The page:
Hampton Grease Band may have ultimately been a band easier to appreciate in concept than to listen to in practice. They are also, for most listeners, a band that's much more fun to read about than to hear. For a brief period, though, they were offering some of the wackiest rock ever to be found on a major label. Clearly influenced by both Zappa and Beefheart, but more grating and even less accessible to the rock underground, they took early-'70s avant-rock aesthetics near their extremes. This guaranteed an eternal cult reputation for the group, but also ensured that their commercial success in their own time was virtually nil.
Hampton Grease Band began as a blues-rock-oriented outfit in the late '60s in Atlanta, where the underground rock scene was barely big enough to support them. They managed to carve a reputation at a local underground club, as well as by playing support to psychedelic/progressive acts like the Grateful Dead, Jimi Hendrix, Procol Harum, and the Allman Brothers. The group steadily developed a more original sound, emphasizing intricate, Zappa-esque guitar lines and Bruce Hampton's off-the-cuff, non-sequitur lyrics, usually shouted in a throaty, scratchy wheeze that made Beefheart sound like Pavarotti. The band often betrayed the Zappa influence in their theatrical, sometimes confrontational stage show, in which Hampton would throw chairs at the audience, or sing while standing on a pizza. They polarized audiences, to say the least; they were pelted with cups of ice at one memorable gig that found them playing to a crowd of 10,000 as the warm-up act for Three Dog Night (a bill that must have been devised by Salvador Dali).
Hampton Grease Band generated enough of a reputation, though, to pique the interest of Columbia Records, whose curiosity incited Allman Brothers manager Phil Walden to sign the group. The Grease Band quickly recorded two albums worth of material that could in no way be construed as having money-making potential. Half the songs, to begin with, weighed in at around the 20-minute mark; the silvery guitar work of Glenn Phillips and Harold Kelling often took its cues from improvised jazz, while the songs lurched unpredictably between melodies and tempos, all executed with impeccable finesse by the musicians. The crowning touch was Hampton, whose amelodic rants cross-bred soapbox preachers with bleacher bums. The lyrics took the Dadaist bent of Zappa/Beefheart to more inscrutable levels, most notoriously on "Hendon," with Hampton reading many of the words off the label of a can of spray paint. Phillips's silly faux-Latin miniature "Maria" was a much more radio-friendly novelty, but Hampton Grease Band were obviously going to be a much tougher sell than the Allman Brothers.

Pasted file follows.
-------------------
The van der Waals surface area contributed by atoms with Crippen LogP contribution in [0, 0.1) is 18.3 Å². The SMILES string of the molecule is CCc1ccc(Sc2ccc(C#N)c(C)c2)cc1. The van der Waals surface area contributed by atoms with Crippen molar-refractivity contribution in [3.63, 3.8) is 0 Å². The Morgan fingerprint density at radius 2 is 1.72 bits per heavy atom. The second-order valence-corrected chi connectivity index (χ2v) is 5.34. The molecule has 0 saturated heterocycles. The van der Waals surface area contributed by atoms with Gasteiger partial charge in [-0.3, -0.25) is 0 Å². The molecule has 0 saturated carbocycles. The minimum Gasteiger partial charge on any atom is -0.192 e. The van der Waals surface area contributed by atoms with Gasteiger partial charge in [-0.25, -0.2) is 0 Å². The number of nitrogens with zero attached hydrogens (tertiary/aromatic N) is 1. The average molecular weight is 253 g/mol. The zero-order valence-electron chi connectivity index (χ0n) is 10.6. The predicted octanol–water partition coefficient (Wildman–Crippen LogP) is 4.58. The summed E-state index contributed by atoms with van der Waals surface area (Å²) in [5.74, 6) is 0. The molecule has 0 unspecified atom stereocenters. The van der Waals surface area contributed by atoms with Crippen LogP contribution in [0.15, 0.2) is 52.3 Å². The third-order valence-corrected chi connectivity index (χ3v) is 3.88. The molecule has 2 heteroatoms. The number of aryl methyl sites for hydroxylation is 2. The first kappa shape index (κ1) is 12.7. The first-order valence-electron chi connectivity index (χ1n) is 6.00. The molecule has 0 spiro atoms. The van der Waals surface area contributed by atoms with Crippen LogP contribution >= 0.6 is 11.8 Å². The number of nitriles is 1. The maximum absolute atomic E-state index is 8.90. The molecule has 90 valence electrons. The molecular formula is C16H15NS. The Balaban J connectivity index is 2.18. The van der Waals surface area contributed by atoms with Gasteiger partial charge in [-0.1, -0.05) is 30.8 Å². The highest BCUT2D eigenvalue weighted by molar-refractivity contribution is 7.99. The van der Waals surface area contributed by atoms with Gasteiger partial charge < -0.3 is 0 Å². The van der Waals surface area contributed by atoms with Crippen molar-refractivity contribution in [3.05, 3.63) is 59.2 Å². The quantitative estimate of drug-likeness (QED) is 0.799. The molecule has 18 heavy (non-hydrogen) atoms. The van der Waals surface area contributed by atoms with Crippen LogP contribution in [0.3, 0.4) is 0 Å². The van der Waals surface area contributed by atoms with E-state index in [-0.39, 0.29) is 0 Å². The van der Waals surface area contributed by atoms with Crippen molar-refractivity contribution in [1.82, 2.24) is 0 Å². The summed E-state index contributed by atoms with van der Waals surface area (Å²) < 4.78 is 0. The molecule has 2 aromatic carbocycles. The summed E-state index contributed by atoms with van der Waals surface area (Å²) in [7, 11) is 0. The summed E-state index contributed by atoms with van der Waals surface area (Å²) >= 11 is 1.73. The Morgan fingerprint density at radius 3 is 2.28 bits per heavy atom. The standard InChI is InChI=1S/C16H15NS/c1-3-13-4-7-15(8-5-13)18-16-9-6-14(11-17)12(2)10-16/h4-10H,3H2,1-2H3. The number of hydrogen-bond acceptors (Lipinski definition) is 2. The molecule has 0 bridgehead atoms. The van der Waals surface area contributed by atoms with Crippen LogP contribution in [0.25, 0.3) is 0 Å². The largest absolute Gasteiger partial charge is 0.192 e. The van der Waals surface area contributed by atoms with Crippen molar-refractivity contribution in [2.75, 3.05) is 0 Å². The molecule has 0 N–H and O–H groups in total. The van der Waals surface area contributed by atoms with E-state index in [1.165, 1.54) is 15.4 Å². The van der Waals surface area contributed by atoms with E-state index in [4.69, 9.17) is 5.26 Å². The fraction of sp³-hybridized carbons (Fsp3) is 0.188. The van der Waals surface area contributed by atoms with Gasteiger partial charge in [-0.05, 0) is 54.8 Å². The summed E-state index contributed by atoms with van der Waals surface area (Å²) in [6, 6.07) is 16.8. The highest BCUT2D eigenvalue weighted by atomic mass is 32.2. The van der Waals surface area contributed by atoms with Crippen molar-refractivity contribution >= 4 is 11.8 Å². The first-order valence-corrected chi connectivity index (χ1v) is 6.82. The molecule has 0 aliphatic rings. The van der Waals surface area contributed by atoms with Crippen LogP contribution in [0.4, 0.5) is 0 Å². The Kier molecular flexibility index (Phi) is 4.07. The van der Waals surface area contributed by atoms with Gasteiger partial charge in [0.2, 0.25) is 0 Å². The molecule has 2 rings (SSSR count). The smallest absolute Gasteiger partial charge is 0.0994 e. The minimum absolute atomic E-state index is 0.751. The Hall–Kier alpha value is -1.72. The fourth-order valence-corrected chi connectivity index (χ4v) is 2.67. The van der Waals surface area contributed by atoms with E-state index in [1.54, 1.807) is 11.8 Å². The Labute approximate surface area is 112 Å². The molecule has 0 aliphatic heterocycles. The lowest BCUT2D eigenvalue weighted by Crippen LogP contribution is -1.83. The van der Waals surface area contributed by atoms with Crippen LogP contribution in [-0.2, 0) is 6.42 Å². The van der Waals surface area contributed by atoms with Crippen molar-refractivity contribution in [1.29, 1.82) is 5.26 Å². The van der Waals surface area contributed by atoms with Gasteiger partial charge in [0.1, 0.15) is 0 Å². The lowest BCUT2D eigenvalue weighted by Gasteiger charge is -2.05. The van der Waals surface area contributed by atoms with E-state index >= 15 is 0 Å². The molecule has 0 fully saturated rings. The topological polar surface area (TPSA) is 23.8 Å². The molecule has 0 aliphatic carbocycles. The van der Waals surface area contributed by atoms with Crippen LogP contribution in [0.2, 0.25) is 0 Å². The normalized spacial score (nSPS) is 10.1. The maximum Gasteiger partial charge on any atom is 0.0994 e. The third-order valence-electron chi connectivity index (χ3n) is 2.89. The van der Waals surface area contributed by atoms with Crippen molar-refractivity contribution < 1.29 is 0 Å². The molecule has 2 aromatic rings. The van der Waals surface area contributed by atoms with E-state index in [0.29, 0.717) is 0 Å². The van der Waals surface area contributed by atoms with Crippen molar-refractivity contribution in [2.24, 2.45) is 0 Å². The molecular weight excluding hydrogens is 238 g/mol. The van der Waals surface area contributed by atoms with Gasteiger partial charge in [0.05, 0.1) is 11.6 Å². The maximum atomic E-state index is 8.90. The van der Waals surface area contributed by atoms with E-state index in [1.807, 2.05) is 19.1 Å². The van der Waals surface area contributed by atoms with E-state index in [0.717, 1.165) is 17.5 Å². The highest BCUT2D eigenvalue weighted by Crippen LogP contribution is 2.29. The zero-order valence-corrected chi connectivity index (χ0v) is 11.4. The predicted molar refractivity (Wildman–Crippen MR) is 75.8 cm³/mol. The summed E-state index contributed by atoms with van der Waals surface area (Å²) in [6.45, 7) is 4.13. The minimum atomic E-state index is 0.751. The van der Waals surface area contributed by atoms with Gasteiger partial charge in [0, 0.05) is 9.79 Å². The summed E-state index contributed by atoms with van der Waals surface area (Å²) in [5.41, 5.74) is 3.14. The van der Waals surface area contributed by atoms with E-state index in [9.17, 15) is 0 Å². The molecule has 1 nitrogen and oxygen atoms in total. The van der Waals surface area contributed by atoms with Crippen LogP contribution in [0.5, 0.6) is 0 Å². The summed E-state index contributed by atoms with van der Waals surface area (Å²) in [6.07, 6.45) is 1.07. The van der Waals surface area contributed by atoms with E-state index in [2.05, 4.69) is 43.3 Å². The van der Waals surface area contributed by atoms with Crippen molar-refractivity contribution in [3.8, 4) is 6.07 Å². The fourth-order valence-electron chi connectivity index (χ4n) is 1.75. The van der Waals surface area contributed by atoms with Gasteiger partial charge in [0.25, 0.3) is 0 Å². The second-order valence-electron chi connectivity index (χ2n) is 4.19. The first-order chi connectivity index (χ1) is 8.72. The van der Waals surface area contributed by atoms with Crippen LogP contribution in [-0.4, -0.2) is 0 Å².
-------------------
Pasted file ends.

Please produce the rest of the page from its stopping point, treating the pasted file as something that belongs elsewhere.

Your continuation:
Confronted with the tapes, Columbia reacted most unpredictably, deciding to make the band's debut (and, as it turned out, only) record a double album, Music to Eat. Legend has it that it was, at the time of its release, the second-lowest selling LP in the Columbia catalog (beaten only by a yoga record). Columbia itself didn't help matters by marketing Music to Eat as a comedy album. Shortly after its release, Hampton Grease Band began to disintegrate, with the departure of guitarist Harold Kelling. Despite a well-received show at the Fillmore East with Frank Zappa, CBS dropped the group, which then signed with Zappa's Bizarre/Straight label. It seemed like a logical combination, but nothing came of it record-wise, and the band finally broke up in 1973 when Hampton left to, ironically, unsuccessfully audition for a job as Zappa's lead vocalist.
All of the members of the quintet that recorded Music to Eat remained active in music, especially Hampton (who recorded albums with the Aquarium Rescue Unit) and Phillips (who has released nearly a dozen instrumental records, including some for the influential alternative rock indie label SST). As is so often the case with the most interesting cult bands, interest in the band actually grew in the decades after their breakup, culminating in the reisse of Music to Eat on CD in 1996 -- on Columbia, the same label that had dumped them when they supposedly sold less copies than anyone else who had ever recorded for the company. ~ Richie Unterberger, Rovi